Don Koonce: The exciting thing for me is the fact that the mills are still there. 15 out of the 18 are still standing. And back in the 80s, late 70s, 80s, these mills closed. When I started giving textile tours, they were all empty. Brandon was a warehouse for Kmart and Walmart and that kind of thing, but it was basically empty. All of them were empty. 

Pied, my plush mill, the roofs falling in, which is right across from St. Francis Hospital. They were that way for 15, 20 years, and now all of a sudden, they’re all been redeveloped. Brilliant developers have come in and seen the opportunity to do something really positive with these huge mills, and they’re all full, except for one. That’s phenomenal. 

Other communities, whether it be Ware Shoals, whether it be even in Spartanburg, they’ve torn their mills down, whether they had a tragedy like fire, or some of them just tore them down for the bricks and timber. And Greenville never did. And one of the reasons, and I know I’m getting off this, but in the 1980s, because the textile industry basically came to an end and these mills closed. 

Greenville, for some reason, completely turned around because the whole focus of Greenville was the textile crescent, was this area completely turned around and moved northeast and left the whole textile crescent basically the area in poverty. And so that’s why they stayed empty. And Greenville just said, well, they’re back there. We don’t worry about them. They’ll just sit there. And they sat there empty.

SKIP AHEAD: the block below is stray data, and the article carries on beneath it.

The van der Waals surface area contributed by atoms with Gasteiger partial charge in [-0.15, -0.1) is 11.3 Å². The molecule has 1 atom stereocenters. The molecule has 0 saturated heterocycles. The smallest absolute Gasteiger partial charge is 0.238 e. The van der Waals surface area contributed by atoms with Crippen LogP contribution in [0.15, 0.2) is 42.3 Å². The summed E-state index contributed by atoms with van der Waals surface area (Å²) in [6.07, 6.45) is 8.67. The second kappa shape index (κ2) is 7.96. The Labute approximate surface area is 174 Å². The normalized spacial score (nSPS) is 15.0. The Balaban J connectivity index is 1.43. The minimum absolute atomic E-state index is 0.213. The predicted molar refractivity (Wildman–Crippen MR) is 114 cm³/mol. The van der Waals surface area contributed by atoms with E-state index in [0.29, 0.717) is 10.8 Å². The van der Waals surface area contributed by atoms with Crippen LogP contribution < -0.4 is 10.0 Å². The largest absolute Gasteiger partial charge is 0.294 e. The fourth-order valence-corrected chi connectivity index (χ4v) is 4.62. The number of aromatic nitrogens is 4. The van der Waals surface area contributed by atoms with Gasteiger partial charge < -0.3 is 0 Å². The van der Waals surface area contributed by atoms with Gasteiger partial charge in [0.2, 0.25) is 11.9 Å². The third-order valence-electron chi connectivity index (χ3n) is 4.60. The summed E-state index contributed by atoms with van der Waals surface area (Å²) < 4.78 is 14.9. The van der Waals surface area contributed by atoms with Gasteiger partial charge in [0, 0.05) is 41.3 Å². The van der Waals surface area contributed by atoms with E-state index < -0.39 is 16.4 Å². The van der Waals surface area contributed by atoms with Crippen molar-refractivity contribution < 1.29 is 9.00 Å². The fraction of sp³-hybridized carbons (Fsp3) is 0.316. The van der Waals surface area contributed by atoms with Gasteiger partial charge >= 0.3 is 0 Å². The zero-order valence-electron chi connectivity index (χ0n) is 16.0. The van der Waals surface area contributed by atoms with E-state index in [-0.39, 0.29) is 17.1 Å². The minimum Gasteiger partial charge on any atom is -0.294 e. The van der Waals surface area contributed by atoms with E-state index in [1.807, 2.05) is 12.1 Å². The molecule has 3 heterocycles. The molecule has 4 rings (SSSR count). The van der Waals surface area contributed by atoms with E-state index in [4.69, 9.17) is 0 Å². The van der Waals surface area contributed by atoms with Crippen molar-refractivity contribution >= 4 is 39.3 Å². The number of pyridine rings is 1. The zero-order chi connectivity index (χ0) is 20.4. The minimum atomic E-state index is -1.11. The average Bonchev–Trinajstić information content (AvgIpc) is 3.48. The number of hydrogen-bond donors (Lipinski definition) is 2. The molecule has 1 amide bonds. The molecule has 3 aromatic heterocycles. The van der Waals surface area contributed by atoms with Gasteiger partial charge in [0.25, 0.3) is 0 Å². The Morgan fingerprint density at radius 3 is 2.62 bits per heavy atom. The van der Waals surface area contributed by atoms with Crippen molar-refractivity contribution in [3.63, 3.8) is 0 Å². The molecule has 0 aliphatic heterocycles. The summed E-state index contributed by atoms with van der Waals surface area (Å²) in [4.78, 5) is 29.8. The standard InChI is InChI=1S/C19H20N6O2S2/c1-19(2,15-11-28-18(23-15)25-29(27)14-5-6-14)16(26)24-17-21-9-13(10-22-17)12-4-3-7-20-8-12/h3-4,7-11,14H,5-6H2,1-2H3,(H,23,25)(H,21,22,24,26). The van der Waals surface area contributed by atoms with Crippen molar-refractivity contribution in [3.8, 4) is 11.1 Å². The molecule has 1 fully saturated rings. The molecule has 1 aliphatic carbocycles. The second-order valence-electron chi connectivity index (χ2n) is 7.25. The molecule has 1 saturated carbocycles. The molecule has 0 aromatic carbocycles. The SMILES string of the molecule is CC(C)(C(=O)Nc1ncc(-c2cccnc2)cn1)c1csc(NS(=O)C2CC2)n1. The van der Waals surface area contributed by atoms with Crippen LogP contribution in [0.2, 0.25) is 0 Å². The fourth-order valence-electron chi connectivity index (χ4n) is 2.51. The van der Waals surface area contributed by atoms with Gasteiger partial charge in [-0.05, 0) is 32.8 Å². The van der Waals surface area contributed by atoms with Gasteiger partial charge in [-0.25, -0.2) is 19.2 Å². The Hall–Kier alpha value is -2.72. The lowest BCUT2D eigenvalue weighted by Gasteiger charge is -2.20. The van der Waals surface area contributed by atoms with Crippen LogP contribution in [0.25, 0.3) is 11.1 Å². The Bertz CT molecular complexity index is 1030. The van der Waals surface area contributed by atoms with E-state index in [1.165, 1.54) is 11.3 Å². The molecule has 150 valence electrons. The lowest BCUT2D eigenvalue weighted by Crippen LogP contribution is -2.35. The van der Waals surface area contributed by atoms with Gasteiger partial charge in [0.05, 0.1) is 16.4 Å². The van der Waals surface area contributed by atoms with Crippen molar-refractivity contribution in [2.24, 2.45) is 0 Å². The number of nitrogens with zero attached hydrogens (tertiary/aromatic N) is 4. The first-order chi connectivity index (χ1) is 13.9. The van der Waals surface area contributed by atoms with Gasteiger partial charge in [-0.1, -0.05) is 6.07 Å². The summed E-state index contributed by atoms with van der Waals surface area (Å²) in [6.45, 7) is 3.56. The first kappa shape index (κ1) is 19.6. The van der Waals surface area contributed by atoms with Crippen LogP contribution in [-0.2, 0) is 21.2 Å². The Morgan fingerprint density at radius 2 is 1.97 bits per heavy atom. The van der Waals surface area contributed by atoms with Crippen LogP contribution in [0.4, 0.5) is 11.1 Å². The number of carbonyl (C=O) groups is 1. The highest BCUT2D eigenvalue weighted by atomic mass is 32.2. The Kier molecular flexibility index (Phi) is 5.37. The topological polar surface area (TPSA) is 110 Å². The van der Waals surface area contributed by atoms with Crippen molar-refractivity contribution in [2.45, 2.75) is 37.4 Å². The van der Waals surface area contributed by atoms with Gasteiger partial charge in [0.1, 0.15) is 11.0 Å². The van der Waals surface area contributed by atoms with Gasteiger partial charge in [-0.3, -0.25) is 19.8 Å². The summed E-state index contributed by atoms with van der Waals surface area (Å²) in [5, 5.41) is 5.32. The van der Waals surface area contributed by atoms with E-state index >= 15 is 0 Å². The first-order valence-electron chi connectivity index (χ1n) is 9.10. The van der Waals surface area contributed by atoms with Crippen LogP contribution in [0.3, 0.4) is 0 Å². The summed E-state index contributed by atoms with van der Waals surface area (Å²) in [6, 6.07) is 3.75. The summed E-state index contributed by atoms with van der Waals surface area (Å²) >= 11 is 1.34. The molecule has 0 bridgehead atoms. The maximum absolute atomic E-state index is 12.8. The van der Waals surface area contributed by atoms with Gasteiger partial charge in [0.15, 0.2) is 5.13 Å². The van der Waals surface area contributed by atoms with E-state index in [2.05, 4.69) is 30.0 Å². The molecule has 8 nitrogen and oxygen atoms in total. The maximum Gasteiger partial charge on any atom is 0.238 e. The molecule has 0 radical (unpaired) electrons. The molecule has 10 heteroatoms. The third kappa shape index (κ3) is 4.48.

And the worst part about it is the mill villages suffered enormously. I mean, they were so poor, the big mills had sold their villages to Slumlords. because the new owners, which keep in mind the older owners, had passed away. So the Dan Rivers and the Cone Mills and JP Stevens took over. They didn’t want to be in the real estate business they didn’t want to own those houses, so they sold all their houses to slumlords, basically. 

And most of the mill villages were transient. And it was sad. It was really sad. And now, because these developers have turned everything around and developed these mills, the villages are coming back to life. 

Young people are buying these mill houses and fixing them up. They’re not forcing out families. The families themselves that have worked in the mills are fixing up their houses. And it’s just very encouraging. 

Dunean is still in operation with the textile mill they manufacture. They’re owned by the International Textile Group, which manufactures the material for airbags, for automobiles and trucks throughout the world. They manufacture fireproof fabric for the military and for firefighters, and they manufacture bulletproof material for fuel bladders, for fighter aircraft. 

And then the other one is Southern Weaving, which made the actual cabling that brought up the Henley. They make polyester cabling. And then KM Fabrics. KM Fabrics one time was part of Brandon mill, and they were making duck cloth. 

And now it was purchased by a guy in the 80s and it’s manufacturing velvet and velour drapery for auditoriums all over the world, including the Metropolitan Opera and right there in Greenville. So, I mean, it was still in operation.